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Deep Dive: Southern vs. East Africa

September 15, 2022  By: Gretchen

So, you’re ready to plan a safari, but you’re not sure where to go. East Africa? Southern Africa? Which might fit your travel style better? Where can you see the Big 5 or trek to see chimpanzees? We break down what the different regions offer here, giving you a place to start planning with your Journey Specialist.

leopard walking

Southern Africa

Southern Africa is a melting pot of experiences and wildlife viewing. Options for safari are nearly limitless – these include visiting the famed private reserves in the Greater Kruger region of South Africa, as well as massive parks with few tourists in Zimbabwe and Zambia. You can also explore the unparalleled luxury and exclusivity offered in Botswana or the vast emptiness of Namibia’s otherworldly landscapes.

Mokoro in Distance

Southern Africa offers a range of wildlife experiences, landscapes and activities to travelers. Visitors can go on safari to try and spot the Big 5 in many of Southern Africa’s destinations. There are also unique activities on offer ranging from multi-day walking safaris to boating safaris (motorized or non-). You can ride an ATV through a desolate landscape in the Kalahari Desert in Botswana or climb some of the highest dunes on earth near Namibia’s coast. You can even see the second largest migration of zebra and wildebeest that roam through Namibia, Botswana and Zambia, as well as witnessing the largest mammal migration on earth – the seasonal breathtaking movement of millions of fruit bats in remote Zambia.

Cape Town waterfront

Glittering, cosmopolitan Cape Town, South Africa boasts incredible food, award-winning wines in the nearby Cape Winelands and beautiful marine wildlife. The city and surrounding areas could easily occupy travelers for their entire vacation, but it is also a jumping off point for other adventures. South Africa’s coast offers quaint towns, seasonal whale watching and other unique adventures including shark cage diving. In addition to world-class game viewing, South Africa also offers hiking adventures, its own floral kingdom (fynbos) to explore, desert, sea and beach adventures and more.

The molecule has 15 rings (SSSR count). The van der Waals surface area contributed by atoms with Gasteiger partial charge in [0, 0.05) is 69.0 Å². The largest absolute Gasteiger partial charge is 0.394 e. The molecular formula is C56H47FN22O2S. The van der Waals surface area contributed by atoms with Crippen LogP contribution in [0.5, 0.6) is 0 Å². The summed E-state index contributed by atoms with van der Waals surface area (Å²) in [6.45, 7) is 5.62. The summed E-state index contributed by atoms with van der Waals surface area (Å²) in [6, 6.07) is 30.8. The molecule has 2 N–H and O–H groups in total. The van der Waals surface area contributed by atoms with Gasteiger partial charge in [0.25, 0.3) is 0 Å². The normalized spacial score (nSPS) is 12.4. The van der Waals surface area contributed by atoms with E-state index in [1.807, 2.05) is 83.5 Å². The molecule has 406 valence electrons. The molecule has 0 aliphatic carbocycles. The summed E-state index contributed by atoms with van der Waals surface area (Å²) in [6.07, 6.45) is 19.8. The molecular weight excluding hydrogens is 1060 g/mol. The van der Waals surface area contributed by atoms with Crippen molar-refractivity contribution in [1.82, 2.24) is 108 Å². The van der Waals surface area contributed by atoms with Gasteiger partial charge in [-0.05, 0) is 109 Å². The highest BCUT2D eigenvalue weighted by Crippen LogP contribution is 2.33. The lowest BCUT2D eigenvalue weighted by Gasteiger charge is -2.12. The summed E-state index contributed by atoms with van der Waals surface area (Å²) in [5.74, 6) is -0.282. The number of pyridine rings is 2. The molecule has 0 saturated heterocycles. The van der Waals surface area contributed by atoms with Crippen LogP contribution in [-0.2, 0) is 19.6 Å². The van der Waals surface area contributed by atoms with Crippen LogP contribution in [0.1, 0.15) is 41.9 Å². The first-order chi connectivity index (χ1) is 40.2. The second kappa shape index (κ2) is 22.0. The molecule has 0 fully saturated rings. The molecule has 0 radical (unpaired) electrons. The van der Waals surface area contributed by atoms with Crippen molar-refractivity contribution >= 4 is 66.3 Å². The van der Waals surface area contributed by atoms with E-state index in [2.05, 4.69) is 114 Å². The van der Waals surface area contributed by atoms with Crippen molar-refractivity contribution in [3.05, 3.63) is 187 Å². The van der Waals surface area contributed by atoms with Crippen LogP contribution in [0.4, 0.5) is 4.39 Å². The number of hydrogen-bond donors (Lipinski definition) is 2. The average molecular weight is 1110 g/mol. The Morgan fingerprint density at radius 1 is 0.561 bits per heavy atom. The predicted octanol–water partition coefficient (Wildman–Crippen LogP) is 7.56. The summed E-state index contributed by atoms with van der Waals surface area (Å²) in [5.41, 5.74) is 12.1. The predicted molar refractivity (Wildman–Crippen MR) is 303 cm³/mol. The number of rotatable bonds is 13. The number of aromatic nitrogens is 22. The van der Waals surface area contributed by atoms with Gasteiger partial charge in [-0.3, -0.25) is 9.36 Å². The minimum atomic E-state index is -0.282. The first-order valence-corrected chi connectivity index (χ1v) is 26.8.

swimming in Devil's Pool

If you’re looking for an adrenaline adventure, Victoria Falls will fit the bill. From bungee jumping and abseiling (rappelling) to whitewater rafting and a swim in the Devil’s Pool, visitors have a wealth of choices to get their blood pumping every day. The Victoria Falls spans the border of Zimbabwe and Zambia and each side is quite different. Working with an expert to plan your safari will ensure you visit the country that best fits what you are interested in.

aerial view of river

East Africa

East Africa hearkens back to spectacular images seen in the pages of National Geographic before travel to Africa was popular. Kenya and Tanzania host the great migration of zebra and wildebeest (and the many other species, including predators, that make up the ecosystem), while Uganda and Rwanda offer the chance to see mountain gorillas, among other adventures.

lion in Ngorongoro Crater